Routine mammograms may reveal higher risk for cardiovascular disease
by John R. Fischer
, Senior Reporter | March 25, 2022
Routine mammograms that show breast arterial calcifications could indicate a higher risk for cardiovascular disease in women.
Providers may want to consider routine mammogram findings when assessing a woman’s risk for cardiovascular disease.
Researchers at Kaiser Permanente Northern California Division of Research found that the presence of breast arterial calcifications on scans were linked to higher likelihoods for CVD in post menopausal women. This calcium build-up is found in the middle layer of the breast arterial wall. While it shows up as white areas in the arteries on a mammogram, it is not thought to be a sign of cancer but can indicate stiffening in the arteries. It is typically related to aging, Type 2 diabetes, high blood pressure and inflammation.
In their study, the authors assessed health records for more than 5,000 women. While the patients had no prior history of CVD or breast cancer, those with breast arterial calcifications were 51% more likely to develop heart disease or have a stroke. These women were also 23% more likely to develop any type of CVD, including heart disease, stroke, heart failure and diseases of the peripheral arteries.
“Research has confirmed the calculators we currently use to assess an individual’s 10-year risk of developing cardiovascular disease are not as accurate in women as they are in men. In our current study, we evaluated if breast arterial calcification, which can be easily seen on a mammogram, provides more information about a woman’s risk of developing heart disease," said the study’s lead author Dr. Carlos Iribarren, a research scientist at the Kaiser Permanente Northern California Division of Research, in a statement.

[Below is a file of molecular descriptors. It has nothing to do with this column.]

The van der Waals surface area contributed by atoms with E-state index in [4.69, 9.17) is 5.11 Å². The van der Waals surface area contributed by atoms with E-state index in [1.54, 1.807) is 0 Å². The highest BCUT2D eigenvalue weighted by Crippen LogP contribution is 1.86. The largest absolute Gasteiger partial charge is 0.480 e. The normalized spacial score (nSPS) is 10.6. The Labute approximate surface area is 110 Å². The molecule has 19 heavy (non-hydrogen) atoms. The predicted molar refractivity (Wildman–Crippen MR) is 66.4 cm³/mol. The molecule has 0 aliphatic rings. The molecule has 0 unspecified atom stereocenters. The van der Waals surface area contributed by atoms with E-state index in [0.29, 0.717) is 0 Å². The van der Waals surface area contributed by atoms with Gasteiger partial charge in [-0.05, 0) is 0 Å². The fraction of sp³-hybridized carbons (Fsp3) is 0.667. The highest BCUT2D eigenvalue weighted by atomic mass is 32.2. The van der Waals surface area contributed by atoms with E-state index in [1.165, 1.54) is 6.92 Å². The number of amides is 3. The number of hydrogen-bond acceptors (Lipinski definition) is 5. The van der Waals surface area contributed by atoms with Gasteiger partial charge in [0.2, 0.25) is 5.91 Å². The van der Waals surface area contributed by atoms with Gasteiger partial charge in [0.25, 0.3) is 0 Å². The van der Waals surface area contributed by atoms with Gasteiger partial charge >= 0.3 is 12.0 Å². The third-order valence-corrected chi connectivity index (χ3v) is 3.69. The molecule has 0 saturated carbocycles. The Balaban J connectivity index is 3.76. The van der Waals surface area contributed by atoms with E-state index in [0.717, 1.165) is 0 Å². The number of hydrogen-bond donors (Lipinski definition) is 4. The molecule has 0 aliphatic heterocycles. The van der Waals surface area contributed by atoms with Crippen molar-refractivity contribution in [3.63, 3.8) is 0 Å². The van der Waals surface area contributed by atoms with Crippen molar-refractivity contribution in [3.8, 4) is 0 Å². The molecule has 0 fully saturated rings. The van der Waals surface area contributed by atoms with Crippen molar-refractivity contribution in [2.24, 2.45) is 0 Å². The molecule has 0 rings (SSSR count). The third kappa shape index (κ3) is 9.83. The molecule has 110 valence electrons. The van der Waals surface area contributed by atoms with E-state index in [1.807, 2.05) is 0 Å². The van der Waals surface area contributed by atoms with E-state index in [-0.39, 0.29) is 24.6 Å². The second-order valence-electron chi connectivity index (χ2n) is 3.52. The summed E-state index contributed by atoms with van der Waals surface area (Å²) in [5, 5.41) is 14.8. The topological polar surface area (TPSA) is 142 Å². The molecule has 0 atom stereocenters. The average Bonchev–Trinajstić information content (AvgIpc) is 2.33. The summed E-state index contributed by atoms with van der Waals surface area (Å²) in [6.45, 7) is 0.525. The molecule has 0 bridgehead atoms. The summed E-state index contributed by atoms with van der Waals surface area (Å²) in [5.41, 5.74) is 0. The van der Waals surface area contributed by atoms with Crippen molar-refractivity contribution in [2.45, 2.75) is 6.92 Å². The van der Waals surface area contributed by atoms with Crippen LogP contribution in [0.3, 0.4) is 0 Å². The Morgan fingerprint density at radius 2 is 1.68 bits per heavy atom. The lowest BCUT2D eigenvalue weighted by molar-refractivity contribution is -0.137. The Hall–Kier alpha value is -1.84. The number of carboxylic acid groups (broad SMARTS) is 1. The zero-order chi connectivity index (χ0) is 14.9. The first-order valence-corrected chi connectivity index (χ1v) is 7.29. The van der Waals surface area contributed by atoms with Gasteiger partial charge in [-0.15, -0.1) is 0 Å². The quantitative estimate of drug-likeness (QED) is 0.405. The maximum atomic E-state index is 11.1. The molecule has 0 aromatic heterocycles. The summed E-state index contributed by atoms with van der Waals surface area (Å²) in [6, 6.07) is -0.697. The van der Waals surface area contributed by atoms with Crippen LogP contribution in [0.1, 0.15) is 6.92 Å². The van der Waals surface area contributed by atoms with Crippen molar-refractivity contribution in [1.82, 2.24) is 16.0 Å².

Iribarren and his colleagues selected participants from over 200,000 patients who underwent mammograms as part of MINERVA (MultIethNic study of brEast aRterial calcium gradation and cardioVAscular disease), a large, racially and ethnically diverse cohort of postmenopausal women.
All had the same health insurance, were between 60 and 79 and were regularly screened annually at one of nine facilities under Kaiser Permanente of Northern California. The researchers then checked EHRs over the next 6.5 years for incidents of heart attack, stroke and other types of CVD. They found that breast arterial calcifications were more prevalent among women who identified as white or Hispanic and Latina. Black or Asian women were less likely to show signs of this calcium build-up. More research, they say, is needed to understand these variations.
Dr. Nieca Goldberg, a volunteer expert for the American Heart Association and medical director of Atria New York City, says that women may be unaware of their risk because they have not talked to their doctor about it, showed any symptoms of CVD or are not likely to get a heart evaluation for prevention. She advises them to consult their GYN's about their risk and pay attention to incidental findings of breast arterial calcification.
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